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A Haiku AtChou!



HAIKU the basics:
According to the description – the laws of Haiku – it is a Japanese poem consisting of seventeen syllables, in three lines of five, seven, and five, evoking images of the natural world.  It’s Precision in language; Force in description.  The subject is the poets’ choice – any subject be it beauty or calamity. There’s a beginning, a middle, an end. 
     Adapted in the English language over the last century, poets expanded and expounded on the form. Three lines, and 17 syllables can becomes a four line Haiku and then there is a ONE word Haiku. Poets and grammeticians do what they do best.Haiku reader be aware, it may be multiple subjects combined in ways not heard or thought about, and in a unique written form.

I don’t write or talk so good for a Haiku.
     I mean to say I can express myself more in a visual sense than I can in a written or verbal form. And, I don’t mean to say that I can’t talk on a subject and just trip over myself, though I can. I mean there are subjects and emotions I feel more strongly about and do want to express visually. Some are fun, some for uniqueness – a beauty or calamity thing. They became a visual Haiku – a subject with a beginning, middle and end.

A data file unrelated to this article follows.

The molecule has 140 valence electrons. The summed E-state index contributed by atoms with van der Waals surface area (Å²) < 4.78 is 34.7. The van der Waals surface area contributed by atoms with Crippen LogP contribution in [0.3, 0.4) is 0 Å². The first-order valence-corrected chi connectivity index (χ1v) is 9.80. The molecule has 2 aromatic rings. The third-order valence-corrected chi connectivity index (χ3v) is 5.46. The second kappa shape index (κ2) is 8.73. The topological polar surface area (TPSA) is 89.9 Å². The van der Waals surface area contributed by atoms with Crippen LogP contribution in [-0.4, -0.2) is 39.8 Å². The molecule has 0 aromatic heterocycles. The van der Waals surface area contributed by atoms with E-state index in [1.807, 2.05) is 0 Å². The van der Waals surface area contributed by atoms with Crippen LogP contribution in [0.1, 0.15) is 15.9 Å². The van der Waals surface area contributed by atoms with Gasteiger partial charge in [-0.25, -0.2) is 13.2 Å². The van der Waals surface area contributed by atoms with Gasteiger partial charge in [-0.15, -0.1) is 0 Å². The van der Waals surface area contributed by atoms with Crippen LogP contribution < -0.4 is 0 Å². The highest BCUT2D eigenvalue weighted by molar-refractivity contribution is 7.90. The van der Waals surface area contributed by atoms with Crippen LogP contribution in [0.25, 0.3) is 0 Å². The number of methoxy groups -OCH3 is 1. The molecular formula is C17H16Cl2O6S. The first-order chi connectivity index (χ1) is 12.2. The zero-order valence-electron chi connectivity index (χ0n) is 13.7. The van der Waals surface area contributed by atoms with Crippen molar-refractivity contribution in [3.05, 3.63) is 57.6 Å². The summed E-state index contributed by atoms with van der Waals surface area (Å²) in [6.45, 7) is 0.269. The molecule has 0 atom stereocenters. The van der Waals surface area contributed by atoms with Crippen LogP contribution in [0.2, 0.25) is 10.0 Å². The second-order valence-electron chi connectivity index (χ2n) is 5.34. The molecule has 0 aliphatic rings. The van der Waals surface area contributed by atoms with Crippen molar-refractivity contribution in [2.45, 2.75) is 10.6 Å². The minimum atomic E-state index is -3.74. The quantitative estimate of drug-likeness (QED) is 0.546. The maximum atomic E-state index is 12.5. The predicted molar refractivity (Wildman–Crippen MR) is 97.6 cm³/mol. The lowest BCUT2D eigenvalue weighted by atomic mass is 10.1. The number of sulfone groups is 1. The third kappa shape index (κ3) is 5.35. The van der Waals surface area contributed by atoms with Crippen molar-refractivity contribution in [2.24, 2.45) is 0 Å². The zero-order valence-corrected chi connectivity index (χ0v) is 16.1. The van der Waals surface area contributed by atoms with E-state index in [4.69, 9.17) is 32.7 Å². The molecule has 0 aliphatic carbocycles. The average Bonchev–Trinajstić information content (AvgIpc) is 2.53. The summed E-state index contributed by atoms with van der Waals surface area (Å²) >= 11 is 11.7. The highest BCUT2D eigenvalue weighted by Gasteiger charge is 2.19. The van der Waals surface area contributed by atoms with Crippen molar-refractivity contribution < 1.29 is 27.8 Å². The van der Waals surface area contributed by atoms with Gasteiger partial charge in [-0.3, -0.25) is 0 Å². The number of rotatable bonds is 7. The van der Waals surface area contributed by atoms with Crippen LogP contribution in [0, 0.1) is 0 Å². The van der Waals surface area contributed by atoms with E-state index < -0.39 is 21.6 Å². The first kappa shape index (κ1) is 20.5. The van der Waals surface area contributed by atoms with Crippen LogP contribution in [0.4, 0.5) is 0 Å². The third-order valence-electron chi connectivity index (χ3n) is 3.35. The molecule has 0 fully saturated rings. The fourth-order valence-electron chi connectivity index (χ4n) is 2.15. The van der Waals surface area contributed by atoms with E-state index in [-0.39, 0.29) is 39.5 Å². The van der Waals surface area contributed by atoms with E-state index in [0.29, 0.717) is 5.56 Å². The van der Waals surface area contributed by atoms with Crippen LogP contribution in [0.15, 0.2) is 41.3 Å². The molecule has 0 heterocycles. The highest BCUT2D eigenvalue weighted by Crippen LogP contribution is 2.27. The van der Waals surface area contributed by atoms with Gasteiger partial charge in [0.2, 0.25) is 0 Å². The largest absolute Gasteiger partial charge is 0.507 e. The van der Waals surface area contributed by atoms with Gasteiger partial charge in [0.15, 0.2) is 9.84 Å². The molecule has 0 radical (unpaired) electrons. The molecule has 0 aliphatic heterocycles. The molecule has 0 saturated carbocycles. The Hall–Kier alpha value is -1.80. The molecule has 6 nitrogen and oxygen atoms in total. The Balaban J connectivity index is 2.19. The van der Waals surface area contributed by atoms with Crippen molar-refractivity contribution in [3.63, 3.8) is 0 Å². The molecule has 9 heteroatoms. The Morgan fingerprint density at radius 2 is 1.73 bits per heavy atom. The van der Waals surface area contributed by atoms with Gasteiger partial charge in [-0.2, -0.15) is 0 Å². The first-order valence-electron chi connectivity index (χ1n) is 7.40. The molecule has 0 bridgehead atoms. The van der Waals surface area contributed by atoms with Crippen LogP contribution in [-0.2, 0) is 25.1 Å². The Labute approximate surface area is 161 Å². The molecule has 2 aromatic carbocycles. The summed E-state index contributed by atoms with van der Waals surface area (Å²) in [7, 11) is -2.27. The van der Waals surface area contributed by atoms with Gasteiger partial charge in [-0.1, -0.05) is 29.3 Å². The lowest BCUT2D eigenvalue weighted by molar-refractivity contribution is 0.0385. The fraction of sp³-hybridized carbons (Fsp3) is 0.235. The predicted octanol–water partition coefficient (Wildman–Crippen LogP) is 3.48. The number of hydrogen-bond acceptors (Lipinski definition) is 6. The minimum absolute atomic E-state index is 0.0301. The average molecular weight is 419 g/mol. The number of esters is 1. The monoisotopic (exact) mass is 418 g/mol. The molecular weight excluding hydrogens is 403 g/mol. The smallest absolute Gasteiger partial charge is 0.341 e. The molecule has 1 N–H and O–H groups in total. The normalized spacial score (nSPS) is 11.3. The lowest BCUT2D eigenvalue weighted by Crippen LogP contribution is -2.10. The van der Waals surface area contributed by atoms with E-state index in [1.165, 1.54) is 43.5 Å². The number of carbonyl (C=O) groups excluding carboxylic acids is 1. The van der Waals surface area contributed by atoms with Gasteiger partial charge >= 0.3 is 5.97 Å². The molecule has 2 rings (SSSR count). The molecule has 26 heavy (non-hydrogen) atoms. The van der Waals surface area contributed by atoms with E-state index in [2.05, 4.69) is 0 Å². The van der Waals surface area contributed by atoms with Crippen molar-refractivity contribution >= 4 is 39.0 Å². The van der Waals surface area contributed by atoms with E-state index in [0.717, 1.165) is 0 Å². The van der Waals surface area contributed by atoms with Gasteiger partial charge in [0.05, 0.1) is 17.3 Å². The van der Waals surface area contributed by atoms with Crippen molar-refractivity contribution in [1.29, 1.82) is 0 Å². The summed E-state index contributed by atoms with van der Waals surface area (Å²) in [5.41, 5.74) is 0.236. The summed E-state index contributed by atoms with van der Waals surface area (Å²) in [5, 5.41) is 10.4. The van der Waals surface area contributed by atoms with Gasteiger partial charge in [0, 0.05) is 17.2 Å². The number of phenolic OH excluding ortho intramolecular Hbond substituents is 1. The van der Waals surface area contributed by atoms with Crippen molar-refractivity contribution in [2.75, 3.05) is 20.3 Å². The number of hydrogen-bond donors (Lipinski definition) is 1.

I don’t do classic photography.  I feel badly saying that. I’m not an artist that can paint with color materials.  I do some of the photographer and the artists work. I’m not a poet or a journalist, but I have to tell a story the way I can.
     There are photos that capture a moment in time, any subject, any place – the light and shadows on a subject, a color – anything that is unique that we may never see in our lifetime.  It’s a photo captured at exactly the right time. I don’t do that. OR maybe I should say I do that repetitively – every photo I take can stand on its own in some way.  But I can consider a photo I take to be one word that’s part of a visual sentence – or in a Haiku visual form.  Or maybe I should say I do the same subject 5-10 times over and over.   I have to find the right one or 2 or 3 or... and combine them.  You get a sense of repetitiveness?   I even repeat words and thoughts to get a meaning across that I may not be sure of at the beginning.  Which is to say, sometimes I just don’t talk too good – by the rules of language.

Here are a few visual examples:

Apologies in advance. SIMPLE can be my way of getting a visual message across.

We’ve mostly all seen ocean waves splashing up against the rocks on a beach or a jetty. Splashing is my big thing for this one. There’s timing, color, droplets, designs, results, repetition, some revealing rocks, some hiding, it’s never the same splash twice. I titled this OCEAN SPRAY. (not the cranberry sauce)             


           The rocks

    several combined sprays   spray and color combination   

                            THE FINAL OCEAN SPRAY

              Can I call the Ocean Spray a Haiku?

Ocean splashes the rock.
Rock splashes back.
Ocean throws colors in reply.

Another example


A Haiku AtChou 


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